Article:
The future of marketing — it’s (still) the data, stupid

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Previously on this blog, we talked about what has changed in marketing during the last two decades. I introduced four key issues that successful marketing organisations need to get across: the rise of social and mobile; the digitisation of everything and the behavioural insight that results from making the journey from transactions to interactions; the expectations that millennials, in particular, have for customer service; and how social media means you don’t own your brand like you used to. In this final instalment, I want to talk about what has stayed the same in customer-centric marketing.

The one thing that hasn’t changed in the last two decades is the importance of integrated data for segmenting customers, understanding their behaviours, and quantifying their wants and needs.

You want to listen to the customer

If you want to listen to the customer, you need to understand the reviews that she has written online, to analyse the tweets she’s posted that include one of your hashtags, to understand what she has told the call centre agent, to know what she has just done online — plus what she didn’t do when she was offline in the store yesterday.

There are more sources of data available than ever, and some are more complex to acquire, wrangle, manage, and analyse than others. As some attendees at the recent Future of Marketing event pointed out, integrating new sources of data at the customer level is often difficult or impossible because of the way that channels like Facebook operate. That platform in particular often requires that you indicate the segments you wish to target. Facebook will then count the clicks and bill you, but won’t necessarily tell you who viewed your content.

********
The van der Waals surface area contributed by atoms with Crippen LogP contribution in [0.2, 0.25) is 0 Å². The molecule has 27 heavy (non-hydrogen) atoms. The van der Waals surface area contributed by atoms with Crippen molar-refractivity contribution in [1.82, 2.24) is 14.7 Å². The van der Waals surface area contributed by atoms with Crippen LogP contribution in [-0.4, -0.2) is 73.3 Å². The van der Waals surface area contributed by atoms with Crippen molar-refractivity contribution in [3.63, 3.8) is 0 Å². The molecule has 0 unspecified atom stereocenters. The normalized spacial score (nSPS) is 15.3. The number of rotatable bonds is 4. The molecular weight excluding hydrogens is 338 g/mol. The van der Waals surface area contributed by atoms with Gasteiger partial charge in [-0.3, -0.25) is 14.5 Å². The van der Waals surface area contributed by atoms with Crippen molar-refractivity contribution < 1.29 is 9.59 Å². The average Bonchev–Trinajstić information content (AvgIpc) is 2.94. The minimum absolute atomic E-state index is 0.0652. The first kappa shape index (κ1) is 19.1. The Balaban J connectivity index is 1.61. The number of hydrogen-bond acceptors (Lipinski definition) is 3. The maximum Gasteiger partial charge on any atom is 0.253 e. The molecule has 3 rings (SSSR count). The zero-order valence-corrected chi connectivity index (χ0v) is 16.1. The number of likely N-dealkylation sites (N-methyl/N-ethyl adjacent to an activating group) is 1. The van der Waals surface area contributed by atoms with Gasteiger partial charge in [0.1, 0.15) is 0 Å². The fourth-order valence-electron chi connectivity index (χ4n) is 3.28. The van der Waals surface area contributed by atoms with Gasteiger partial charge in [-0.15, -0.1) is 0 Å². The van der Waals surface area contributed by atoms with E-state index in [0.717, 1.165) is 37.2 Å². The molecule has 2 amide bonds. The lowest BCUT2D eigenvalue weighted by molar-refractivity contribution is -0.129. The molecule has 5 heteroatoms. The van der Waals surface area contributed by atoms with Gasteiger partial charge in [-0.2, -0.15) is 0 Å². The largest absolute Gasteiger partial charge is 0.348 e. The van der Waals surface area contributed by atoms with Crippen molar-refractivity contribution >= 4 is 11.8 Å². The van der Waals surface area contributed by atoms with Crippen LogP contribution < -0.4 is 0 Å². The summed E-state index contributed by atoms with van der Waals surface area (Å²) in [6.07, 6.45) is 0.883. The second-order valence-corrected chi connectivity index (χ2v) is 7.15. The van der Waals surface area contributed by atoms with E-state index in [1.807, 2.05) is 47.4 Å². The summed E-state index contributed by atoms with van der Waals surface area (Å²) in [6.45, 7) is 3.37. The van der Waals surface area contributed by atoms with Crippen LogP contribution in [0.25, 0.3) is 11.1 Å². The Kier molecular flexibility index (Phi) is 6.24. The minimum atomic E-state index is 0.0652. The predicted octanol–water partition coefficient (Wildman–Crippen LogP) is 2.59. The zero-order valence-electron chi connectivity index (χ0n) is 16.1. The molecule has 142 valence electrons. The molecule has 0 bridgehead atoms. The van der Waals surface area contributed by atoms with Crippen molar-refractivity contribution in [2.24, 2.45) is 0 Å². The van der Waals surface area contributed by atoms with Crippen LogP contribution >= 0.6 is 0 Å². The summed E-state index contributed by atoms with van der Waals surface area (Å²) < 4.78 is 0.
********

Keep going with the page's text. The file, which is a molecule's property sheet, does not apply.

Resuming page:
The introduction of GDPR also has important implications for marketers — a topic of lively debate at the meeting at Oxford Saïd Business School.

You need to integrate data

But to have any hope of connecting those dots and understanding the bigger picture, you still need to integrate data across as many channels as you can. There may be many more channels today, but the fundamentals of customer-centric marketing are still the same as they were when Don Peppers and Martha Rogers first wrote “The One to One Future” way back in 1993: Products and channels are merely means; knowing thine customer is the end goal. Uou only really know your customers when you understand each and every interaction they have with your brand, regardless of touchpoint.

Within data integration too, names have come and gone. We used to speak about ‘CRM data marts’, then about ‘customer data warehouses’. Now — especially where high-volume, multi-structured interaction data like weblogs and call centre agent notes are concerned — we often speak about a ‘data lake’ as part of a ‘logical data warehouse’.

Whatever you call it (and it will probably always be the single view of customer (SVOC) to an old-timer like me), an integrated view of demographic, transaction, and now interaction data has never been more important. With that data foundation in place, many things become possible. Without it, almost everything worthwhile is impossible.